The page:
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Atmospheric Dynamics 2

by: Cordie Miller

Atmospheric Dynamics 2 ESCI 343

Cordie Miller

GPA 3.65


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This 4 page Class Notes was uploaded by Cordie Miller on Thursday October 15, 2015. The Class Notes belongs to ESCI 343 at Millersville University of Pennsylvania taught by Staff in Fall. Since its upload, it has received 16 views. For similar materials see /class/223521/esci-343-millersville-university-of-pennsylvania in Earth Sciences at Millersville University of Pennsylvania.


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Date Created: 10/15/15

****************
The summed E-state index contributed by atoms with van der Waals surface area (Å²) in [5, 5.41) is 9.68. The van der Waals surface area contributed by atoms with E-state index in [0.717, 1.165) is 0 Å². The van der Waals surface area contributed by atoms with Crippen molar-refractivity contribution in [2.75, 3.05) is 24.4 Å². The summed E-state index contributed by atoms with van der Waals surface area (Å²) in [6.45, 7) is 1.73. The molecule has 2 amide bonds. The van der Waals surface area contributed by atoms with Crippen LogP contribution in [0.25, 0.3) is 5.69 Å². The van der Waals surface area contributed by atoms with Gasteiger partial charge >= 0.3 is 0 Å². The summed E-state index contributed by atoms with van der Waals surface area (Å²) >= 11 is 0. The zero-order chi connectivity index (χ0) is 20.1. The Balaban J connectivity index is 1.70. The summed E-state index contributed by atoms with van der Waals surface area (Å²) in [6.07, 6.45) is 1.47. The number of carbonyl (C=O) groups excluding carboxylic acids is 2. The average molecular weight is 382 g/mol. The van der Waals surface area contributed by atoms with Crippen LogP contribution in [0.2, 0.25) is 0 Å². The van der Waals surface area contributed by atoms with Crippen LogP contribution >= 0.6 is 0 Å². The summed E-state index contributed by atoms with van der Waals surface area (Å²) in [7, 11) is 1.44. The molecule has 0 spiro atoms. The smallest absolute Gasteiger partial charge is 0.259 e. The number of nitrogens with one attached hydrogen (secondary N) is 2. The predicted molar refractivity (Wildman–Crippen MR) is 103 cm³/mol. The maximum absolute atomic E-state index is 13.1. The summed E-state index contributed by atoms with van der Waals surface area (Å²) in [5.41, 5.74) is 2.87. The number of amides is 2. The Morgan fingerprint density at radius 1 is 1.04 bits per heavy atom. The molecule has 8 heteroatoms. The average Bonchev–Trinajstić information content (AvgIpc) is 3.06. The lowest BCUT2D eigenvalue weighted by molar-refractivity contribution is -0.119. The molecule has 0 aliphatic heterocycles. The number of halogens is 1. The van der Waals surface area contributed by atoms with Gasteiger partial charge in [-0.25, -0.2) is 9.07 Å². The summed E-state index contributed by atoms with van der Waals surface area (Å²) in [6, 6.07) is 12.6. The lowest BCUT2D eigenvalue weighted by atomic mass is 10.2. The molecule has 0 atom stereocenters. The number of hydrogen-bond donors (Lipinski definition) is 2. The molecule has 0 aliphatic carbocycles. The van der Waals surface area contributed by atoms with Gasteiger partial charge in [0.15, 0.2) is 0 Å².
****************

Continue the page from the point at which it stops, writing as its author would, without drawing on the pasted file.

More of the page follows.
ESCI 343 Atmospheric Dynamics II Lesson 10 Topographic Waves Reference An Introduction to Dynamic Meteorology 3rd edition JR Holton Reading Holton Section 742 STATIONARY WAVES Waves will appear to be stationary if their phase speed is equal and opposite to the mean ow 0 IZ Stationary waves will have a frequency of zero since they do not oscillate in time only in space For dispersive waves the wavelength of the stationary wave will correspond to that wavelength which has a phase speed equal and opposite to the mean ow None of the other wavelengths will be stationary An example of stationary waves is the stationary wave pattern that forms in a river when it ows over a submerged rock or obstacle The ow of the obstacle generates many different waves of various wavelengths but only the ones whose phase speed is equal and opposite to the ow will remain stationary If the ow speeds up or slows down the wavelength of the stationary wave will change DISPERSION RELATION FOR STATIONARY INTERNAL GRAVITY WAVES In the atmosphere ow of a stably stratified uid over a mountain barrier can also generate standing waves If we consider the ow over a sinusoidal pattern of ridges that are perpendicular with the x axis and with a horizontal wave number of k then we can analyze the structure of these waves Since these waves are internal gravity waves in the presence of a mean ow their phase speed and dispersion relation is simply Cz iL xk2m2 w kii k2 m2 remember that since these are linear waves the mean ow simply adds a term 12k to the frequency But we are only interested in the standing waves generated by the topography for which the phase speed and therefore frequency is zero For standing waves then we have aiLw xk2 m2 The horizontal wave number k is determined by the wave number of the terrain 1i and N are properties of the atmosphere Since these quantities are predetermined then there is only one value of vertical wave number m which can satisfy the dispersion relation Thus m is given by 2 N 2 2 m k 1 Equation 1 is the dispersion relation for stationary internal gravity waves VERTICALLY PROPAGATING VERSUS VERTICALLY DECAYING WAVES The vertical structure of the standing waves is determined by how N k and relate to one another Vertically prapagating waves If k lt N i then the right hand side is positive and m is real This corresponds to waves that propagate vertically since the sinusoidal form for the dependent variables is ezkxmz Along lines of constant phase kx mz the following relation holds kxmzb where b is a constant This means that phase lines obey the following equation z ixi m m This tells us that the lines of constant phase tilt upwind with height since they have a negative slope see figure below Since the wave is propagating upstream it has too since it is a standing wave the individual wave crests have a downward component of phase speed This means that the group velocity is upward so that topographically forced waves propagate energy upward so 100 l o Vertically decaying waves If k gt N a then the right hand side negative In this case the sinusoidal form for the dependent variables is eikxermz and the waves decay with height such waves are also known as evanescent In this case lines of constant phase are vertical This is illustrated in the figure below WAVES GENERATED BY AN ISOLATED MOUNTAIN RIDGE In the real world mountains are not pure sinusoids However through Fourier analysis we can approximate the real topography by its Fourier components with the component of wave number k having an amplitude of Hk Hk and hx are the F aurier transfmms of each other and are defined by the following equations hx THke kxdk Hk 7mede A very sharp or discontinuous function has a greater number of high frequency high wave number components in its transform A broad function has few high frequency components and is mostly made up of low frequency low wave number components Flow over a mountain will generate a whole spectrum of gravity waves Each wave component generated will either propagate vertically or decay vertically depending on whether its vertical wave number m determined from 2 N 2 2 m g k 1 is real or imaginary Based on the previous discussion of Fourier transforms we expect that a narrow mountain will generate a lot of high wave number gravity waves while a broad mountain will generate more low wave number gravity waves Since the narrow mountain generates mostly high wave number waves we expect that ow over a narrow mountain will likely generate vertically decaying waves while ow over a broad mountain will likely generate waves which will propagate vertically EFFECT OF VERTICAL WIND PROFILE In the previous discussion on mountain waves we ve assumed that the mean ow does not have vertical shear and that the static stability is constant with height These conditions are rarely met in the real world In the case of the mean wind speed increasing with height or for the stability decreasing with height it is possible to have ve11ically propagating waves in the lower levels with decaying waves in the upper levels This will lead to the waves being trapped near the ground as though they were in a wave guide illustrated below so i x In addition nonlinear effects can become important for severe downslope winds generated by mountain waves Nonetheless the simple linear treatment of these waves has shown us a lot of interesting and relevant features of this phenomenon EXERCISES 1 For an isothermal compressible atmosphere show the following remember that H R39T g 2 a c ng 13 N2 gH17 1 2 Assume that the Allegheny Mountains can be approximated as a parallel series of ridges approximately 25 km apart Also assume an isothermal compressible atmosphere with a scale height of 8100 m Calculate the critical wind speed below which topographically forced waves will propagate ve11ically and above which they will decay with height